Jacobs Field Three

Cuyahoga County, Ohio
Date of Crime:  June 11, 2002

Clinton Oliver, Donald Krieger and Andrew Mendez attended a Cleveland Indians baseball game at Jabobs Field in Cleveland. They had upper level seats. After the game began, Oliver and Krieger moved to box seats at ground level while Mendez stayed in the upper deck. At the top of the ninth inning, an explosion occurred in the lower level seats, which injured four people. Witnesses offered contradictory statements about the device that caused the explosion, but one described it as a “small soup can,” thrown from the upper level. Stadium authorities arrested the three men because their tickets had adjoining upper level seat numbers above the explosion site. Oliver and Krieger were held for four days before a security camera showed they were seated at ground level when the explosion occurred.

Mendez was not as fortunate. Even though no one saw him throw the explosive device, he was convicted at a bench trial of charges related to the incident and sentenced to three years in prison. He was paroled after seven months. Oliver and Krieger filed a civil suit against the city of Cleveland that alleged malicious prosecution, false arrest and intentional infliction of emotional distress. At the civil trial in Nov. 2006, Oliver testified he was a Marine home on medical leave when he was arrested, and he was prevented from re-enlisting because of the charges. There was also testimony that the three were held in an utterly filthy holding cell without mattresses or blankets for 96 hours. Oliver's attorney suggested that the police hoped to squeeze confessions out of them. The jury awarded Oliver and Krieger $400,000 in compensatory damages and $600,000 in punitive damages.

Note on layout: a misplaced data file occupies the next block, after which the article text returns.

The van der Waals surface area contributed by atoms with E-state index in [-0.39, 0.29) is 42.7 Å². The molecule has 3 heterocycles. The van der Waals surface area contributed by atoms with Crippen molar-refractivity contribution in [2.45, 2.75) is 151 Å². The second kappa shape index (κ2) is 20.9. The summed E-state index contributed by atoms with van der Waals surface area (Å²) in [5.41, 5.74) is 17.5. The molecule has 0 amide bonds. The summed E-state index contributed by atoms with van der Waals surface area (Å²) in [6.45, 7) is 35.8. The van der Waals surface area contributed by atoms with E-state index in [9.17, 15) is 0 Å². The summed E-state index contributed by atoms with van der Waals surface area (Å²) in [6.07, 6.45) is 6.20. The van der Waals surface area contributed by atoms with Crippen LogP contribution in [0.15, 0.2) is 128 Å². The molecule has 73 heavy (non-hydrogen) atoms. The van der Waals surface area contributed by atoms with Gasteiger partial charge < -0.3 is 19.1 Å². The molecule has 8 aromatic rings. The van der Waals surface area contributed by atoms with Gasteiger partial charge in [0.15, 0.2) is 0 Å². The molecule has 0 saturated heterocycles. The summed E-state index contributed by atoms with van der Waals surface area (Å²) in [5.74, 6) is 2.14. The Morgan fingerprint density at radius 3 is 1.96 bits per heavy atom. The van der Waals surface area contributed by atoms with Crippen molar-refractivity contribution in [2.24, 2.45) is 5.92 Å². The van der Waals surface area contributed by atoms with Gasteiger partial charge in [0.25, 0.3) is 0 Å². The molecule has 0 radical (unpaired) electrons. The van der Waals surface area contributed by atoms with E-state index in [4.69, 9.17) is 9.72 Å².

Mendez appealed his conviction. Among his arguments was that a stadium surveillance tape showed the explosive device falling 16 feet in one second. In his brief Mendez included physics calculations that if the device was thrown from the upper level 63 feet above, it would have been falling at four times that velocity on the surveillance tape. Thus the calculations showed that it must have been thrown from the lower level. The Ohio Court of Appeals rejected this science-based argument. It stated that the calculations Mendez provided “requires explanation in order to apply. It contains terms that are not generally known such as ‘final velocity,’ ‘average velocity,’ and the ‘acceleration of gravity.’” The court then stated, “Judicial notice will not be taken of such scientific facts and matters, however, unless they are of such universal notoriety and so generally understood that they may be regarded as forming part of the common knowledge of every person.”

The Court of Appeals upheld Mendez's conviction in June 2004 and the Ohio Supreme Court declined to review it in Dec. 2004. Oliver is so convinced of Mendez's innocence that after he received his jury award he said he was going to use the money to hire an attorney for his friend's fight to exonerate himself. [4/07]


References:  Justice: Denied, Appeals

Posted in:  Victims of the State, Eastern Ohio Cases